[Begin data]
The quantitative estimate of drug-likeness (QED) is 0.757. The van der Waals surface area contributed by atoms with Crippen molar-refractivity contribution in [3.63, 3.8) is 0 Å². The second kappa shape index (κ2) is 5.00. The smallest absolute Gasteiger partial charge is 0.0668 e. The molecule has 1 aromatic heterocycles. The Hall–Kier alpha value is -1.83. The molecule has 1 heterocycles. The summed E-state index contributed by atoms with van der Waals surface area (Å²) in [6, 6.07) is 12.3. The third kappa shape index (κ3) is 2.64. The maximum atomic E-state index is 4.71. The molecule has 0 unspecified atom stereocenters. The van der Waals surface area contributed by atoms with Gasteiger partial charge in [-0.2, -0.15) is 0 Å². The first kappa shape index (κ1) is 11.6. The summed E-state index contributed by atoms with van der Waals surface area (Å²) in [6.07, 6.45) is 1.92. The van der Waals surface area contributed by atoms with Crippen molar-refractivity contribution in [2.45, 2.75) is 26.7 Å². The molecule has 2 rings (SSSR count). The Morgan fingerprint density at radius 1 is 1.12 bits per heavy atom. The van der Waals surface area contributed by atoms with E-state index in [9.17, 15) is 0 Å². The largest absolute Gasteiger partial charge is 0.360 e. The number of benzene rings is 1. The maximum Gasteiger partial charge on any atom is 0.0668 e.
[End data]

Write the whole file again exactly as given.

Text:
The quantitative estimate of drug-likeness (QED) is 0.757. The van der Waals surface area contributed by atoms with Crippen molar-refractivity contribution in [3.63, 3.8) is 0 Å². The second kappa shape index (κ2) is 5.00. The smallest absolute Gasteiger partial charge is 0.0668 e. The molecule has 1 aromatic heterocycles. The Hall–Kier alpha value is -1.83. The molecule has 1 heterocycles. The summed E-state index contributed by atoms with van der Waals surface area (Å²) in [6, 6.07) is 12.3. The third kappa shape index (κ3) is 2.64. The maximum atomic E-state index is 4.71. The molecule has 0 unspecified atom stereocenters. The van der Waals surface area contributed by atoms with Gasteiger partial charge in [-0.2, -0.15) is 0 Å². The first kappa shape index (κ1) is 11.6. The summed E-state index contributed by atoms with van der Waals surface area (Å²) in [6.07, 6.45) is 1.92. The van der Waals surface area contributed by atoms with Crippen molar-refractivity contribution in [2.45, 2.75) is 26.7 Å². The molecule has 2 rings (SSSR count). The Morgan fingerprint density at radius 1 is 1.12 bits per heavy atom. The van der Waals surface area contributed by atoms with E-state index in [9.17, 15) is 0 Å². The largest absolute Gasteiger partial charge is 0.360 e. The number of benzene rings is 1. The maximum Gasteiger partial charge on any atom is 0.0668 e.